In the 1920s a distinctively American detective fiction emerged from the pages of pulp magazines. The “hard-boiled” stories published in Black Mask, Dime Detective, Detective Fiction Weekly, and Clues featured a new kind of hero and soon challenged the popularity of the British mysteries that held readers in thrall on both sides of the Atlantic. In Hard-Boiled Erin A. Smith examines the culture that produced and supported this form of detective story through the 1940s.
Relying on pulp magazine advertising, the memoirs of writers and publishers, Depression-era studies of adult reading habits, social and labor history, Smith offers an innovative account of how these popular stories were generated and read. She shows that although the work of pulp fiction authors like Dashiell Hammett, Raymond Chandler, and Erle Stanley Gardner have become “classics” of popular culture, the hard-boiled genre was dominated by hack writers paid by the word, not self-styled artists. Pulp magazine editors and writers emphasized a gritty realism in the new genre. Unlike the highly rational and respectable British protagonists (Miss Marple and Hercule Poirot, for instance), tough-talking American private eyes relied as much on their fists as their brains as they made their way through tangled plotlines.
Casting working-class readers of pulp fiction as “poachers,” Smith argues that they understood these stories as parables about Taylorism, work, and manhood; as guides to navigating consumer culture; as sites for managing anxieties about working women. Engaged in re-creating white, male privilege for the modern, heterosocial world, pulp detective fiction shaped readers into consumers by selling them what they wanted to hear – stories about manly artisan-heroes who resisted encroaching commodity culture and the female consumers who came with it. Commenting on the genre’s staying power, Smith considers contemporary detective fiction by women, minority, and gay and lesbian writers.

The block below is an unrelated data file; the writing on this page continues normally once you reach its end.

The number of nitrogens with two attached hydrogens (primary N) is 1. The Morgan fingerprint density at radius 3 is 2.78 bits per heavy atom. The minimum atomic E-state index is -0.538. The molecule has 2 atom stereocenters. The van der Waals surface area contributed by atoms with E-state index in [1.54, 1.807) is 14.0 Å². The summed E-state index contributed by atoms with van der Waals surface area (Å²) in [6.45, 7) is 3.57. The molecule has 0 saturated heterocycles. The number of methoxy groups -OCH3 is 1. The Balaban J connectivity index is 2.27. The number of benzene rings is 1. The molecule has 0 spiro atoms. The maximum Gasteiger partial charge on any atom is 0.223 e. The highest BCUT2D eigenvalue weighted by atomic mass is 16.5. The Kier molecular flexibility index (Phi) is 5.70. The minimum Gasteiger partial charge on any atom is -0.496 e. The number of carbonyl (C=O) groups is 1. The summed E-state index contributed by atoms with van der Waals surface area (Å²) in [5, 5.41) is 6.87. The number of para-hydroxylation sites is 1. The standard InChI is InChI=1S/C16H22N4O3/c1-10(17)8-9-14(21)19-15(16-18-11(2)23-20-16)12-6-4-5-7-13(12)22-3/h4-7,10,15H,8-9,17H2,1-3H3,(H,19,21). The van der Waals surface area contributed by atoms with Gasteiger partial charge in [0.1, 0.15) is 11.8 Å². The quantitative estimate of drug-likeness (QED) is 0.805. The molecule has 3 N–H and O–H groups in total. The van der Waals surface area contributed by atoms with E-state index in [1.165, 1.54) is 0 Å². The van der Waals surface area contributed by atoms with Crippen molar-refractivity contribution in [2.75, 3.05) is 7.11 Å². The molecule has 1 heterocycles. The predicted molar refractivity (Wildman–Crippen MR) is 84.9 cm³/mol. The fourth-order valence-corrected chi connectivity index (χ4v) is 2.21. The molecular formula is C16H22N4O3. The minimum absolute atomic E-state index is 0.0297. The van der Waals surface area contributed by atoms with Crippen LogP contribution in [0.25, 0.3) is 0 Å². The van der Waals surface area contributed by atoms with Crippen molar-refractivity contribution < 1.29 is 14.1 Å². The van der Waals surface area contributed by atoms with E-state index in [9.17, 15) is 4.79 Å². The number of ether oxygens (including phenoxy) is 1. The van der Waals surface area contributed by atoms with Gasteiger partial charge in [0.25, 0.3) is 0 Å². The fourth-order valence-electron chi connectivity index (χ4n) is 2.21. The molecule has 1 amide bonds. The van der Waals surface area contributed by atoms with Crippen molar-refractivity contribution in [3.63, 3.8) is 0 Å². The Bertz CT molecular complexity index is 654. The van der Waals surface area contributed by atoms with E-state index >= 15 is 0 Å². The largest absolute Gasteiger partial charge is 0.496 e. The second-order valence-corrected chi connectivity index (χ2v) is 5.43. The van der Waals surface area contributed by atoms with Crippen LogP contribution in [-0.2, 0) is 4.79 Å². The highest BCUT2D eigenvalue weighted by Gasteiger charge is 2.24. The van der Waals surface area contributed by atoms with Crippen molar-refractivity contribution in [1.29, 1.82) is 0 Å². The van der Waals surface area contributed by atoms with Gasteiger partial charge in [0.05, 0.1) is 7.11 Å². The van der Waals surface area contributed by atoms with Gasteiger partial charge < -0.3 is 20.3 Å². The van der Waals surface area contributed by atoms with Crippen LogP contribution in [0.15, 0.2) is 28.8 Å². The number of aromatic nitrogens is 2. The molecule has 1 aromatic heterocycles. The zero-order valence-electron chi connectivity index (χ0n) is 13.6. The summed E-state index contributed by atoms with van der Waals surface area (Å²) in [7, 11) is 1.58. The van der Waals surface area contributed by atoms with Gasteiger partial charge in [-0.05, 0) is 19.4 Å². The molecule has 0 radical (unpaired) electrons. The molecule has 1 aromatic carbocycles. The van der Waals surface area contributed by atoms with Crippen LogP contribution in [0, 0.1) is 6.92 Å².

What people are saying - Write a review
We haven't found any reviews in the usual places.
admen aesthetic appeared argues artisanal audience autonomy Black Mask bourgeois century Chap Chicago clothes commodity consumer culture Continental Op crime Dain Curse Dashiell Hammett detective fiction Dinah dress Erie Stanley Gardner ethnic female feminine gender Gray hard-boiled detective hard-boiled detective fiction hard-boiled detective stories hard-boiled fiction hard-boiled hero hard-boiled writers Hersey History identity increasingly Joseph Thompson Shaw Karelsen kind labor labor aristocracy language letter to Joseph Linscott literary literature male Maltese Falcon manly Marlowe masculine Mask's Moreover Murder mystery narrative novels O'Rourke offered one's paperbacks Phil Cody plots popular private eye production proletarian pulp ads pulp fiction pulp magazines pulp writers Raymond Chandler reading Red Goose Red Harvest rhetoric sexual Shaley skilled Sleepers East slick-paper magazines slicks social Spade speech Stanley Gardner Papers Street & Smith texts tion train University Press wages woman women workers working-class readers worldview York
Page 207 - The New Woman as Androgyne: Social Disorder and Gender Crisis, 1870-1936," in Disorderly Conduct: Visions of Gender in Victorian America (New York, 1985), 245-%; and Chauncey, "From Sexual Inversion to Homosexuality.
Page 15 - Far from being writers — founders of their own place, heirs of the peasants of earlier ages now working on the soil of language, diggers of wells and builders of houses — readers are travellers; they move across lands belonging to someone else, like nomads poaching their way across fields they did not write, despoiling the wealth of Egypt to enjoy it themselves.